Several recent announcements have discussed new industry-academic collaborations as well as new funding opportunities to help translate scientific discoveries to improve patient care and health.
Harvard and AstraZeneca
AstraZeneca and Harvard University's Wyss Institute for Biologically Inspired Engineering recently announced a partnership "to use its organs-on-chips technology--miniature human organs made of a clear, flexible polymer that contain tiny tubes lined with living human cells--to help improve the way it tests drugs for humans," according to a press release.
"The chips are translucent, which could provide an insight into the inner workings of both animal and human organs," reported FierceBiotechResearch.
"This collaboration with AstraZeneca will help us to validate this approach as a potential alternative to animal testing by carrying out direct comparisons between organ chips containing cells from animals versus humans in organ-mimicking environments," Wyss Founding Director Dr. Don Ingber said in a statement. "If successful, this effort should lead to ways to streamline the drug development process and more effectively predict safety of drugs and chemicals in humans."
Wyss researchers have created chips that mimic the lung, heart and intestine, the article noted. "They are working to build 10 different human organs-on-chips in total and link them together to replicate the physiology of a whole human body."
"AstraZeneca and Wyss scientists will use the technology to develop new animal versions of the chips, which will be used alongside human models to test the safety of investigational drugs," Fierce reported.
"There is a huge need for alternative methods to replace traditional animal models since animal tests do not always accurately predict how humans will react to a new medication. Safety data from animal tests is needed before drug developers can get the green light for testing in humans, so more reliable preclinical models could lead to better drugs for humans. Researchers hope the chips could eventually replace animal testing altogether."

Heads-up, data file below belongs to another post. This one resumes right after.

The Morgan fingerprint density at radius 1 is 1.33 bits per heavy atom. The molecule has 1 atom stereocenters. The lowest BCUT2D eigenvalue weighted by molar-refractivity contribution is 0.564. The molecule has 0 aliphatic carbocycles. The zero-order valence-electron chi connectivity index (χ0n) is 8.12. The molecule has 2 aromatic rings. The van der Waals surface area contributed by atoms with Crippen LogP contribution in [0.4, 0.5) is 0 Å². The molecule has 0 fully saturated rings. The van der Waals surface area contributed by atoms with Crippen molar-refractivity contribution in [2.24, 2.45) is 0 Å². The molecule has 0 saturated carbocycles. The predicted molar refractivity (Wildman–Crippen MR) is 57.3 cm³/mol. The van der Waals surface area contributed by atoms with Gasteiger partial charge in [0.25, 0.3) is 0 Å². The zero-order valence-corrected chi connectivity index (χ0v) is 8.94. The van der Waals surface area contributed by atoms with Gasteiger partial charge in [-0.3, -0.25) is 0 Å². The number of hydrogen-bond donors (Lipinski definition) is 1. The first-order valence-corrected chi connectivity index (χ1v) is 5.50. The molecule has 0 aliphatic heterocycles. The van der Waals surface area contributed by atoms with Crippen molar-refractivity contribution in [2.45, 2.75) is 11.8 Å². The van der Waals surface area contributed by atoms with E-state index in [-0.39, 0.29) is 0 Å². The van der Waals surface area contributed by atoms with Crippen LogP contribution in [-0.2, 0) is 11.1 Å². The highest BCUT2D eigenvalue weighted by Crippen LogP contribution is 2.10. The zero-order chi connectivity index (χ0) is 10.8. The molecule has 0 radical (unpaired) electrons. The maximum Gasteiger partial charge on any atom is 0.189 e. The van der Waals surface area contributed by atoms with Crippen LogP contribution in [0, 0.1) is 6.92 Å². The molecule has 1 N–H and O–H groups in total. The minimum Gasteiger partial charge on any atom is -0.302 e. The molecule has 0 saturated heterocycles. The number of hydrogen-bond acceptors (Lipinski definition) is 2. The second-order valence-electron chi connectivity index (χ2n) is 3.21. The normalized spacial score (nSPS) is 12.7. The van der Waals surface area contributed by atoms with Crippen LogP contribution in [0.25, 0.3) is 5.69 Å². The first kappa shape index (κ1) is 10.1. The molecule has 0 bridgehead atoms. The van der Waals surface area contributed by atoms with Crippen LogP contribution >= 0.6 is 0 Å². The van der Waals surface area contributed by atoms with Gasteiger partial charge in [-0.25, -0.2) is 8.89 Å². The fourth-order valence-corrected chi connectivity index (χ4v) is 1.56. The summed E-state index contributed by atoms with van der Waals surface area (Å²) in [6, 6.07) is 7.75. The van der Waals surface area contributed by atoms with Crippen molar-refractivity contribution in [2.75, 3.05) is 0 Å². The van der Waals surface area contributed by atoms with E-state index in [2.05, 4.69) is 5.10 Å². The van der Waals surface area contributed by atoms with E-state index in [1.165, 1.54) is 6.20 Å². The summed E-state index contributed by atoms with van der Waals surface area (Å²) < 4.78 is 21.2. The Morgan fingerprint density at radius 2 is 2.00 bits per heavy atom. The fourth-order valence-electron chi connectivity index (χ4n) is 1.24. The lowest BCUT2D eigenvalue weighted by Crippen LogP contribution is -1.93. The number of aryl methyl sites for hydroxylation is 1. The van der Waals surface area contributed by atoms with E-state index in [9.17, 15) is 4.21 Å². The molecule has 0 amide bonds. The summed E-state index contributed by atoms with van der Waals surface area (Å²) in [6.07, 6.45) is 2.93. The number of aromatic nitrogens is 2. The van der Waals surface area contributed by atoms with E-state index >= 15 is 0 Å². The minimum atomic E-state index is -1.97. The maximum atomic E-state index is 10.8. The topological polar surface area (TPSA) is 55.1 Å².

FDA Awards Over 12 Grants for Rare Disease Research
The U.S. Food and Drug Administration (FDA) recently announced the offering of more than $14 million in grants for the development of products for patients with rare diseases, as reported by Drug Store News.
The FDA announced that it had granted 15 grants for orphan drug research. A panel of outside experts with experience in the disease-related fields reviewed applications for the grants, which will be administered through the FDA's Orphan Products Grants Program.
As defined by the agency for drugs, orphan diseases affect fewer than 200,000 people in the United States. For devices, a rare disease occurs so infrequently in the country that there is no reasonable explanation that a medical device for such a disease will be developed without assistance.
According to the National Institutes of Health (NIH), there are about 6,800 rare diseases and conditions, affecting nearly 30 million Americans. Among the grants,